Cry How to...
Restore an NT4 system and SQL Server 7 databases from a full backup
These notes are provided as is, for the purpose of assisting with the development of a procedure for the restoration of an NT 4 system and SQL Server 7 databases. No guarantee is stated or implied. A backup cannot be relied upon until the restore has been tested and demonstrated successfully.
These notes are applicable only to NT 4 running SQL Server 7. See also:
The notes on this page cover how to recover the NT system and SQL Server 7 databases following a catastrophic failure requiring everything to be restored. They assume that the steps covered in 'How to script a full NT 4 system and SQL Server 7 backup' have been followed to produce the backup that is to be restored from.
Steps covered here:
Each step should be considered in order. Depending on the recovery required it may be appropriate to skip some of these steps.
It may seem trivial but it is vitally important that before you start any restore operation that you write-protect the tape containing the backup. This is normally done by sliding a tab over on the tape cartridge. This protects the backup against it being accidentally overwritten. Many horror stories would have been avoided if this simple precaution was taken.
In order to be able to recover from the backup NT must be up and running. If NT is already running then there is no need to perform this step. Only reload NT if the system will not boot because the disk has been wiped or replaced.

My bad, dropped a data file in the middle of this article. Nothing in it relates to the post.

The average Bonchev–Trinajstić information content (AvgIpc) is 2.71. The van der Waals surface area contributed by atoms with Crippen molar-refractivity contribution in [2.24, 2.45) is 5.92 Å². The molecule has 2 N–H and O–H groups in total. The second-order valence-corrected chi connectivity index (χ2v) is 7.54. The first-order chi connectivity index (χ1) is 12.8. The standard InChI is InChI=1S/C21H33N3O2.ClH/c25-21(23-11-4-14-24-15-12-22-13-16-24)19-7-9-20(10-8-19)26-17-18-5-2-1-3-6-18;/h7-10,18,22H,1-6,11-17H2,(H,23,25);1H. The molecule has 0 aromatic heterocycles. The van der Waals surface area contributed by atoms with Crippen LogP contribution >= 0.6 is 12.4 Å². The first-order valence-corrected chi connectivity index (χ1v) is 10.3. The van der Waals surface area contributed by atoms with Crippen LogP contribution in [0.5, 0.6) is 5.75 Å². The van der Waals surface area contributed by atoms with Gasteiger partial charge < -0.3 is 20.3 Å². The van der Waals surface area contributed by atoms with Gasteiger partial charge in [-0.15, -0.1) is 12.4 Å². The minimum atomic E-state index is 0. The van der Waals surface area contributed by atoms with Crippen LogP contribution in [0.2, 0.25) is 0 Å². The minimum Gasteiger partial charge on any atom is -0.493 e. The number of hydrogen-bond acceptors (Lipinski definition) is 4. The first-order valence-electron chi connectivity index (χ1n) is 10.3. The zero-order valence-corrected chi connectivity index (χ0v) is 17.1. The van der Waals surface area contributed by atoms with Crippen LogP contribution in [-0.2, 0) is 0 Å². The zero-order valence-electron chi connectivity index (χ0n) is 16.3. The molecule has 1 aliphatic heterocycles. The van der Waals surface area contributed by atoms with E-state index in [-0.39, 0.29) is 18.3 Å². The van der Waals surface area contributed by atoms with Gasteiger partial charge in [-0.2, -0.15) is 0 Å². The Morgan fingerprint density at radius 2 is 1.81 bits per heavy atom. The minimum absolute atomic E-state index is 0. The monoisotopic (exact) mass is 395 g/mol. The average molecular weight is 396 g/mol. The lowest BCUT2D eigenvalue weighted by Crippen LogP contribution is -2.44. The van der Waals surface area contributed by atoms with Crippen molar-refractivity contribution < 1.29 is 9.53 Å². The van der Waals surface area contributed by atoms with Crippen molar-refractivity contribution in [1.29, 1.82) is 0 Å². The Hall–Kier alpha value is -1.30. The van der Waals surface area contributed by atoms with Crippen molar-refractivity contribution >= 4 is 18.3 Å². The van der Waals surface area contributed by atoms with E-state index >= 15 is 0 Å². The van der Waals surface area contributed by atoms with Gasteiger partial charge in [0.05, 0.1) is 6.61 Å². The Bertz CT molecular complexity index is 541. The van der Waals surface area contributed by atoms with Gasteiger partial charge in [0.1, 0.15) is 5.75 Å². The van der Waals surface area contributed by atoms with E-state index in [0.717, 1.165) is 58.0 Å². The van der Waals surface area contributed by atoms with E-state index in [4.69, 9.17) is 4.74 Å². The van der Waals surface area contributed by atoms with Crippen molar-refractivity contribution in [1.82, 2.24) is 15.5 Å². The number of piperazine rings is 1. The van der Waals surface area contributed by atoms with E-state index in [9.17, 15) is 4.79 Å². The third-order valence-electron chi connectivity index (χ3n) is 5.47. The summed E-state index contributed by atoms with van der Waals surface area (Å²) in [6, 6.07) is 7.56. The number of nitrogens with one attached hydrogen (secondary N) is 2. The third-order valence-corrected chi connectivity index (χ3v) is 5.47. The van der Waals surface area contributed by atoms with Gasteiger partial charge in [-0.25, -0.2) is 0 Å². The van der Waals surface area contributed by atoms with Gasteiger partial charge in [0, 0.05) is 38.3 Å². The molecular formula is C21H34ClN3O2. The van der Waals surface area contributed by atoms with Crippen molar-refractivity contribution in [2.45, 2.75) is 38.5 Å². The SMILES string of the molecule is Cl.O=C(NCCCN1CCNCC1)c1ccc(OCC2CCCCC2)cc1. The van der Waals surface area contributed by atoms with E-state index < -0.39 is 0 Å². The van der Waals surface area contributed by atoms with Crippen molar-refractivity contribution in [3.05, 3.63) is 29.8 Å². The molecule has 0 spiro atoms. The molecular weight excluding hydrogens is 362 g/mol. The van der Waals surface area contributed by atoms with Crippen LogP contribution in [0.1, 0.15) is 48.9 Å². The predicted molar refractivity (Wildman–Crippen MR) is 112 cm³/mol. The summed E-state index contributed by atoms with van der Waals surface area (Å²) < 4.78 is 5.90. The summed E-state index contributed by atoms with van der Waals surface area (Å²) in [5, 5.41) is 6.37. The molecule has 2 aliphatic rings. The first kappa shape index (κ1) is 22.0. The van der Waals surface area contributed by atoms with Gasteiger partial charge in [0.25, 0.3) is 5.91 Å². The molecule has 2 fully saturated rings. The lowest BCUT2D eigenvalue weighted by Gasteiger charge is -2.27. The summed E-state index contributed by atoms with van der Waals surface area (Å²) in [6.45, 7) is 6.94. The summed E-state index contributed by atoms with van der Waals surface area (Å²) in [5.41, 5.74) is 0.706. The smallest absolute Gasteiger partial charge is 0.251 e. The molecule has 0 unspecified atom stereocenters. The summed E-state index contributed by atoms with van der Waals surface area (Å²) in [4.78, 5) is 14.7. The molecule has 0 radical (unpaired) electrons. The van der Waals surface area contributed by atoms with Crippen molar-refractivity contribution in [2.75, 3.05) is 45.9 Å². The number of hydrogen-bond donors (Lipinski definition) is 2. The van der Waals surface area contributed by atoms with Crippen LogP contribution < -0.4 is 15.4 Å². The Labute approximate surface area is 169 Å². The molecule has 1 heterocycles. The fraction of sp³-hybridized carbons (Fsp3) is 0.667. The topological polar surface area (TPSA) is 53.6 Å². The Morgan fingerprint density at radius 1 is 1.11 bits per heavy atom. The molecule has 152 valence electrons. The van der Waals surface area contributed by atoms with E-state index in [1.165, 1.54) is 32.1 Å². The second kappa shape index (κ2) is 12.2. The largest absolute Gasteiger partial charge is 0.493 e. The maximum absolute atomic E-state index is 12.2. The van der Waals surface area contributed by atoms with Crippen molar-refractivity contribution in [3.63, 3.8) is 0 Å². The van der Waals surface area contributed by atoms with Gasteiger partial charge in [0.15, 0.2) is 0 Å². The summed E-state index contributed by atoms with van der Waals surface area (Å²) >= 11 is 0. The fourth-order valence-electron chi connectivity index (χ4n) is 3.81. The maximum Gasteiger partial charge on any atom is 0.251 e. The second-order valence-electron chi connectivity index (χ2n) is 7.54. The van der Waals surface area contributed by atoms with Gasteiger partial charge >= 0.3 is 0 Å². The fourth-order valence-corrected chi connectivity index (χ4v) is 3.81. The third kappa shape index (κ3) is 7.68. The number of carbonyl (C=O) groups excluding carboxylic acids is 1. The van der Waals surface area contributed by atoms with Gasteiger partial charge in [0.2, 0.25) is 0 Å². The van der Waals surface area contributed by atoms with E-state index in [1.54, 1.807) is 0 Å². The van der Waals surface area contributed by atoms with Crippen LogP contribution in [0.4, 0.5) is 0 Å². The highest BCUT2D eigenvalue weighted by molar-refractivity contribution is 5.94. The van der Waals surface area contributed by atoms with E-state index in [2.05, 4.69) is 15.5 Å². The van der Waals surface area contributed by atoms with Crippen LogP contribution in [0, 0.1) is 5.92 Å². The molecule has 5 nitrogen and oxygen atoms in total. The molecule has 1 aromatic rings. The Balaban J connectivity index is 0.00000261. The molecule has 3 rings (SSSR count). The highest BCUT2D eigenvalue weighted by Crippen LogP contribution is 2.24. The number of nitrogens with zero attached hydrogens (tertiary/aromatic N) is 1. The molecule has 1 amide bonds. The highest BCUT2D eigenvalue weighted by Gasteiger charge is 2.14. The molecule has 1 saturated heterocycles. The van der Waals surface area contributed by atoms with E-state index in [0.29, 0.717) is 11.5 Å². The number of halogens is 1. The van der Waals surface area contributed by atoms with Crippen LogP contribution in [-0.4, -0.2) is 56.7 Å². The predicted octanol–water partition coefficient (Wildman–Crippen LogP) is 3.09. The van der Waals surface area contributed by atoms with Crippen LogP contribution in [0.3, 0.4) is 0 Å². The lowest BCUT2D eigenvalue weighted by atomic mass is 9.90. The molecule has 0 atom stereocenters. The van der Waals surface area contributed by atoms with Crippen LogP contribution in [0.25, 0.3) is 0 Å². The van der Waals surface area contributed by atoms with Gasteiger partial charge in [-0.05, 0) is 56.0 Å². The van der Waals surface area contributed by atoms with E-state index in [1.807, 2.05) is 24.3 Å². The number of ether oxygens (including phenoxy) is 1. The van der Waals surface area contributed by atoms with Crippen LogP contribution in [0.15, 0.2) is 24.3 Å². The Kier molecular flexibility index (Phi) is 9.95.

Reloading NT will require access to the original media, be this NT 4 Workstation or NT 4 Server. When reloading NT it does not matter what name is given to the server, domain, network settings etc, because all of these will be recovered as part of the backup process.
If reloading onto a new disk, it is vital that you know the original disk partitioning information and drive letter assignments. The information is not recovered as part of the restore process. Exact disk partition sizes may not matter provided each partition is recreated large enough to hold the original data.
Be sure to load:
Only proceed with the next step (the restore of NT) when '
When the restore is complete (and the system rebooted) all files, accounts, applications, names and other settings should be back to their original state at the time of the backup. The NT 4 component of the restore is now complete.
The MASTER database only needs to be rebuilt if it is missing or totally corrupt. If the MASTER database exists then skip to the next step of restoring it.
This will reset the MASTER, MODEL and MSDB databases to their original status when SQL Server was first installed. Typically this will be with a blank password for the 'sa' account.
If the database has a DISTRIBUTION database then that (together with the databases involved in replication) must be restored next. If the database is not involved in replication or is not a publisher then this step should be skipped.
Although it may be counter intuitive to restore the DISTRIBUTION and associated replicated databases at this point, I have yet to be able to successfully restore them except as the next step after rebuilding the MASTER database.